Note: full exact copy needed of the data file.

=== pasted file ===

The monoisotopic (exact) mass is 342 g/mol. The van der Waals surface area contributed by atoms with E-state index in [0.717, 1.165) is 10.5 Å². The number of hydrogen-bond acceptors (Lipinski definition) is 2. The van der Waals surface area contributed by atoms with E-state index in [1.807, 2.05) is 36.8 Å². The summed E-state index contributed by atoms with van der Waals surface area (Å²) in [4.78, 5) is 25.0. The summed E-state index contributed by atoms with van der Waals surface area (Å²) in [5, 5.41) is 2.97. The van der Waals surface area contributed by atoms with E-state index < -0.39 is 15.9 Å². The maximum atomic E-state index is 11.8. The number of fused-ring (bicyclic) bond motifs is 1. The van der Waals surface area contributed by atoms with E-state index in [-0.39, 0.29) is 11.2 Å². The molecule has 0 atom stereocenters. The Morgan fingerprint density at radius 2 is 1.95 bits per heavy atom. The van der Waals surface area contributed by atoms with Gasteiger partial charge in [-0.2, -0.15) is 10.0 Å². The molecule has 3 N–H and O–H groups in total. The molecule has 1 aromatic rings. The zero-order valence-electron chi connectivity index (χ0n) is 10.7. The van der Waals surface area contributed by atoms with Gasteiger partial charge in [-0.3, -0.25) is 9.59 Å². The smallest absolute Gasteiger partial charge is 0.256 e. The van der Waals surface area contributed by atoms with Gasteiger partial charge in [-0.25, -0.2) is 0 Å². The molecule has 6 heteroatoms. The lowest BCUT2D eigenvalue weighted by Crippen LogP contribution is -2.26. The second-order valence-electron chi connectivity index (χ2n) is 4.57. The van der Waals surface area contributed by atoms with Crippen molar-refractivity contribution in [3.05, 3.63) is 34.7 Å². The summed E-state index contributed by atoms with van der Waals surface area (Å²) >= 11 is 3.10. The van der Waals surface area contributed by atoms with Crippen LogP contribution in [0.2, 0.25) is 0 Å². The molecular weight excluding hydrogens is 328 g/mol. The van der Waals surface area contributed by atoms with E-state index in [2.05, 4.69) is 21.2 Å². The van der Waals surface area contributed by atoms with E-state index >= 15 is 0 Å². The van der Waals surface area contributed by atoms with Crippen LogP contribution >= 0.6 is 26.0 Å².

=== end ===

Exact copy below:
The monoisotopic (exact) mass is 342 g/mol. The van der Waals surface area contributed by atoms with E-state index in [0.717, 1.165) is 10.5 Å². The number of hydrogen-bond acceptors (Lipinski definition) is 2. The van der Waals surface area contributed by atoms with E-state index in [1.807, 2.05) is 36.8 Å². The summed E-state index contributed by atoms with van der Waals surface area (Å²) in [4.78, 5) is 25.0. The summed E-state index contributed by atoms with van der Waals surface area (Å²) in [5, 5.41) is 2.97. The van der Waals surface area contributed by atoms with E-state index < -0.39 is 15.9 Å². The maximum atomic E-state index is 11.8. The number of fused-ring (bicyclic) bond motifs is 1. The van der Waals surface area contributed by atoms with E-state index in [-0.39, 0.29) is 11.2 Å². The molecule has 0 atom stereocenters. The Morgan fingerprint density at radius 2 is 1.95 bits per heavy atom. The van der Waals surface area contributed by atoms with Gasteiger partial charge in [-0.2, -0.15) is 10.0 Å². The molecule has 3 N–H and O–H groups in total. The molecule has 1 aromatic rings. The zero-order valence-electron chi connectivity index (χ0n) is 10.7. The van der Waals surface area contributed by atoms with Gasteiger partial charge in [-0.3, -0.25) is 9.59 Å². The smallest absolute Gasteiger partial charge is 0.256 e. The van der Waals surface area contributed by atoms with Gasteiger partial charge in [-0.25, -0.2) is 0 Å². The molecule has 6 heteroatoms. The lowest BCUT2D eigenvalue weighted by Crippen LogP contribution is -2.26. The second-order valence-electron chi connectivity index (χ2n) is 4.57. The van der Waals surface area contributed by atoms with Crippen molar-refractivity contribution in [3.05, 3.63) is 34.7 Å². The summed E-state index contributed by atoms with van der Waals surface area (Å²) >= 11 is 3.10. The van der Waals surface area contributed by atoms with Crippen LogP contribution in [0.2, 0.25) is 0 Å². The molecular weight excluding hydrogens is 328 g/mol. The van der Waals surface area contributed by atoms with E-state index in [2.05, 4.69) is 21.2 Å². The van der Waals surface area contributed by atoms with E-state index >= 15 is 0 Å². The van der Waals surface area contributed by atoms with Crippen LogP contribution >= 0.6 is 26.0 Å².